Handbell Choir performs spring concert including film scores


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The bells rang out songs including samples from “Lord of the Rings”

The Bob Jones University Division of Music presented a special concert April 3 in which 13 Handbell Choir ringers brought beautiful melodies to life with the bright, cheery sound produced only by a handbell. The atmosphere of this performance differed significantly from that of a string or brass orchestra. While the ringers were dressed in black, the lighting was fairly bright, and the visual aspects of the performance complemented the rich sound of the ensemble.  

Deanna Gardner, the director, introduced each piece, and altogether nine works were presented. The composers were all 20th-century composers, and the four who are still alive were born in the ‘40s and ‘50s. The program included easily recognizable soundtracks from major film series, such as The Lord of the Rings and Star Trek: The Next Generation, as well as lesser-known works.  

One of the most thrilling pieces was the acclaimed Pirates of the Caribbean, composed by Hanz Zimmer and arranged by Kevin McChesney. The genius of these composers was complemented by the teamwork of the handbell players and Rachel McKnight on the marimba. The movements of the 13 ringers added a visual element to the staccato beat of the song. The tropical accent of the piece was uniquely captured by the percussion, while the chests of gold were proclaimed by the tenor handbells.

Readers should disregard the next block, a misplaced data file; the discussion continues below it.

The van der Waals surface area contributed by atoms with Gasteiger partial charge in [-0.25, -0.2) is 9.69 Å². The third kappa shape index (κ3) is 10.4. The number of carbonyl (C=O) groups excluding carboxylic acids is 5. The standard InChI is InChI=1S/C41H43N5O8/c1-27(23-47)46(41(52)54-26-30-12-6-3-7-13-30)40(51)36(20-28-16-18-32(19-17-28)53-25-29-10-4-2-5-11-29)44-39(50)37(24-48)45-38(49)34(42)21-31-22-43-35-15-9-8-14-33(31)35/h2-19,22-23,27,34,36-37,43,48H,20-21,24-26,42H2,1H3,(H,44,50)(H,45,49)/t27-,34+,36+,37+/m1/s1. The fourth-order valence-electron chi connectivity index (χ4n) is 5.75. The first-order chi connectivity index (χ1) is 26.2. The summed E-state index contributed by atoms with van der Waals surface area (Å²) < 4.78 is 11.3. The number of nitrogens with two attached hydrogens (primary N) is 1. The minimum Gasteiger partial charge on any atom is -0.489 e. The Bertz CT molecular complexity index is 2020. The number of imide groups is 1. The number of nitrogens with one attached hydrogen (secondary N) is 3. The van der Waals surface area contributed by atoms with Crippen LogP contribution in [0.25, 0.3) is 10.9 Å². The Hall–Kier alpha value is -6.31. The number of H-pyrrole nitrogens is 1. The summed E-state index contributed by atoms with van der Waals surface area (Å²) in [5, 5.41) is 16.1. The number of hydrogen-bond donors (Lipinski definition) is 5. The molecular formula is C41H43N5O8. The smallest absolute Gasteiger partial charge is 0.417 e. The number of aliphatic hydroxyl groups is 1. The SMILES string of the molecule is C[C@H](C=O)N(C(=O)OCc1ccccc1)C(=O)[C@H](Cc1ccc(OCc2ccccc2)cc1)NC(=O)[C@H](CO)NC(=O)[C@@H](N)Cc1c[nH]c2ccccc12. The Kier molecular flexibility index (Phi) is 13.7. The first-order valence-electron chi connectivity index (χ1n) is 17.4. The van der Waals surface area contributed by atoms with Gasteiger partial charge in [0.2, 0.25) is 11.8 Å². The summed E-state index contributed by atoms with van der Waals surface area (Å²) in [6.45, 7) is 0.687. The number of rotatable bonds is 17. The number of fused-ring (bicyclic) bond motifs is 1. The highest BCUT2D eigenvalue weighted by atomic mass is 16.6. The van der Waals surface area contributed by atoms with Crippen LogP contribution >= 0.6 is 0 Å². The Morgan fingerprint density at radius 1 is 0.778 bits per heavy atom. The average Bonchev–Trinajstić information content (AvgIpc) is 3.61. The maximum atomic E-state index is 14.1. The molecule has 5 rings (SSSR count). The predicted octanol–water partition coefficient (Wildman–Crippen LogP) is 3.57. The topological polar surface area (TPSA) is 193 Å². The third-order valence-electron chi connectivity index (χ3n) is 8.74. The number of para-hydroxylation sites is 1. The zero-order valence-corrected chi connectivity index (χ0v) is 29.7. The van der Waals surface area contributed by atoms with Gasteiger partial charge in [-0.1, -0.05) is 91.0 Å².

A number of ringers that evening were seniors, and Gardner was thrilled to give them special recognition. A big part of that occurred during the seventh piece in the program, as Matthew Zockoll debuted as director for Laudation by Arnold B. Sherman. Student and teacher exchanged places for this piece, and Zockcoll did a masterful job at uniting the ringers to play this vibrant piece.  

Handbell choirs are a relatively new phenomenon in the United States, having been first established in the 1920s. Over the last 30 years, they have increased in popularity, and their bright sound particularly welcomes the holidays across the country. Bells originated in ancient China, where they were a significant part of daily traditions and culture. The concept of attaching a handle to the bell can be traced back to certain Chinese artifacts, and developed throughout the western world, until finally the English ushered the development of bells and handbells into the modern era.  

Today, handbell choirs are unique musical ensembles that glorify God with their cheery sound.